knitr::opts_chunk$set(collapse = T, comment = "#>", fig.width = 6, fig.height = 4, fig.align = "center")

The BIPM (*Bureau International des Poids et Mesures*) is the international *authority* on measurement units and uncertainty. The Joint Committee for Guides in Metrology (JCGM), dependent on the BIPM together with other international standardisation bodies, maintains two fundamental guides in metrology: the VIM ("The International Vocabulary of Metrology -- Basic and General Concepts and Associated Terms") and the GUM ("Evaluation of Measurement Data -- Guide to the Expression of Uncertainty in Measurement"). The latter defines four ways of reporting standard uncertainty. For example, if we are reporting a nominal mass $m_S$ of 100 g with some uncertainty $u_c$:

1) $m_S$ = 100.02147 g, $u_c$ = 0.35 mg; that is, quantity an uncertainty are reported separatedly, and thus they may be expressed in different units. 2) $m_S$ = 100.02147(35) g, where the number in parentheses is the value of $u_c$ referred to the corresponding last digits of the reported quantity. 3) $m_S$ = 100.02147(0.00035) g, where the number in parentheses is the value of $u_c$ expressed in the unit of the reported quantity. 4) $m_S$ = (100.02147 $\pm$ 0.00035), where the number following the symbol $\pm$ is the value of $u_c$ in the unit of the reported quantity.

The second scheme is the most compact one, and it is the default reporting mode in the `errors`

package. The fourth scheme is also supported given that it is a very extended notation, but the GUM discourages its use to prevent confusion with confidence intervals.

In the same lines, the BIMP also publishes the International System of Units (SI), which consist of seven base units and derived units, many of them with special names and symbols. Units are reported after the corresponding quantity using products of powers of symbols (e.g., 1 N = 1 m kg s-2).

The `quantities`

package provides three methods that parse units and uncertainty following the GUM's recommendations:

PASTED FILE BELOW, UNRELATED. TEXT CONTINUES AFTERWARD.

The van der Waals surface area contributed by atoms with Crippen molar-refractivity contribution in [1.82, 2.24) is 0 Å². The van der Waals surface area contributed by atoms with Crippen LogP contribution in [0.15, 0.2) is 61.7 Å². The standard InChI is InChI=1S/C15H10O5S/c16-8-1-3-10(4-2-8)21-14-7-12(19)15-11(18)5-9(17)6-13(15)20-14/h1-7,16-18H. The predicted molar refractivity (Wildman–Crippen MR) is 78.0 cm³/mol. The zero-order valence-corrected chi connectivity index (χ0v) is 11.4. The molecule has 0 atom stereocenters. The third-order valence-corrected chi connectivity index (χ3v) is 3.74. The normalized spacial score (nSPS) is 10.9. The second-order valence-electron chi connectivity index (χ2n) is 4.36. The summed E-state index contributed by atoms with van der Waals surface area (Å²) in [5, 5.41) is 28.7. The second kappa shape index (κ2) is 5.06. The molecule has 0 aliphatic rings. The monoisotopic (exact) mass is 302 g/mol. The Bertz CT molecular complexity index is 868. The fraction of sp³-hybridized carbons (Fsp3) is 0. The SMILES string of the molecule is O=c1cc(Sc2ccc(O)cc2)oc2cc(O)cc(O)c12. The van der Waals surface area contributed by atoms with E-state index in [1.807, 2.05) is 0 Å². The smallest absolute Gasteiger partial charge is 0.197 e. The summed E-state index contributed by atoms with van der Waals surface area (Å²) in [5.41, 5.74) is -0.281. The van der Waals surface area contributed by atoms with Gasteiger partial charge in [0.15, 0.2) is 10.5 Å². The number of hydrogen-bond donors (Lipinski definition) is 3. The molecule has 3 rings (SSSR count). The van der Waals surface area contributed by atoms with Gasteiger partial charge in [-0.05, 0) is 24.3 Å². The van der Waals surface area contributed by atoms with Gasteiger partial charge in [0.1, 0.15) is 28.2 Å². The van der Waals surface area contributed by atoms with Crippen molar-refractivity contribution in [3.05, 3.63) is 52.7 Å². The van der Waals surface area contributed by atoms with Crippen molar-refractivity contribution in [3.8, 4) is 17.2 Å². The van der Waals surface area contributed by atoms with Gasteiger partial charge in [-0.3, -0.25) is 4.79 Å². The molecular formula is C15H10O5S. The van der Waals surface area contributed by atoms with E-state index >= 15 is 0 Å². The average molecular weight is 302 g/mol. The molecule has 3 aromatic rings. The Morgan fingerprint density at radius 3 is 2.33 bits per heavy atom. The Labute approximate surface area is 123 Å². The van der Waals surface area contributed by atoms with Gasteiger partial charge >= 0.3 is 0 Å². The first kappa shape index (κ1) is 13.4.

`parse_quantities()`

: The returned value is always a`quantities`

object.- If no uncertainty was found, a zero error is assumed for all values.
- If no units were found, all values are supposed to be unitless.

`parse_errors()`

: The returned value is always an`errors`

object.- If no uncertainty was found, a zero error is assumed for all values.
- If units were found, a warning is emitted.

`parse_units()`

: The returned value is always a`units`

object.- If uncertaint was found, a warning is emitted.
- If no units were found, all values are supposed to be unitless.

Given a rectangular data file, such as a CSV file, it can be read with any CSV reader (e.g., base `read.csv`

, `readr`

's `read_csv`

or `data.table`

's `fread`

). Then, a proper parser can be used to convert columns as required.

(d.quantities <- d.units <- d.errors <- read.csv(textConnection(" quantities, units, errors 1.02(5) g, 1.02 g, 1.02(5) 2.51(0.01) V, 2.51 V, 2.51(0.01) (3.23 +/- 0.12) m, 3.23 m, 3.23 +/- 0.12"), stringsAsFactors=FALSE))

library(quantities) for (name in names(d.quantities)) { message(name) d.quantities[[name]] <- parse_quantities(d.quantities[[name]]) d.units[[name]] <- parse_units(d.units[[name]]) d.errors[[name]] <- parse_errors(d.errors[[name]]) } d.quantities d.units d.errors

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